Wearable Human Touch

Gia Marino & Fiona Chiu

Project Objectives

To create a tactile experience that captures the nuance of human touch through gesture and movement. The wearable bracelet presents a novel approach to appreciating the complexities of human interaction and enhances our ability to communicate and connect with one another on a deeper level.

Reflection on the creative design opportunities

In our world, human gestures and phrases carry nuanced connotations not captured by verbal or visual communication. Soft robotics provides a unique opportunity to explore the subtleties of non-verbal communication and how they can fill in the gaps. In this project, we explore the use of silicone to create gesture-activated bracelets that aim to mimic the tactile experience of human touch.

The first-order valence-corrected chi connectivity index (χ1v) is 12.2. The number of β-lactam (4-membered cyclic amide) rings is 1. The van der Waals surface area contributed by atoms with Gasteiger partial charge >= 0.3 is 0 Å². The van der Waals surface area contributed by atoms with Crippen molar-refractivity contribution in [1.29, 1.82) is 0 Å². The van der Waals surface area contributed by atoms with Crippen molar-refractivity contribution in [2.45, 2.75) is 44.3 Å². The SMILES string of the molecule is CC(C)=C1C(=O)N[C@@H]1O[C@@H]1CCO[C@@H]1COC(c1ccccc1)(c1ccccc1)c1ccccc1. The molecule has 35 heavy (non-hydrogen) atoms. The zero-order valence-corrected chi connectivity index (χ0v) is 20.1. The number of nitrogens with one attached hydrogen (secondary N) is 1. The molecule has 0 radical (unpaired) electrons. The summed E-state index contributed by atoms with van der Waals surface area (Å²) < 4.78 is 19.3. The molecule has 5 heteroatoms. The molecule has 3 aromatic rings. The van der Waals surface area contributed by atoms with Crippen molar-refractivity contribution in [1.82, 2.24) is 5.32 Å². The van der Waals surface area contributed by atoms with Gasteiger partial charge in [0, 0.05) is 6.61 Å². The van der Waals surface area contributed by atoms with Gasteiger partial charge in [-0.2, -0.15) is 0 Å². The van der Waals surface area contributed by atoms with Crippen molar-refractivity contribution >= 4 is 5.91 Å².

Throughout the design process, we embrace the skin-like qualities of silicone and the aesthetic material changes during pneumatic actuation to communicate non-verbal affection and comfort in response to a gesture of greeting. The design of the bubbles on the bracelet and how they felt and looked on the skin was key consideration. The process of perfecting these involved experimenting with different shapes, sizes, and textures. Choreographing the actuation of the bracelet involved experimenting with the speed and pressure of air to create pulses that represent what the sender wants the receiver to feel when they perform a gesture. This required a deep understanding of the subtleties of each gesture and how they can be translated into a physical experience.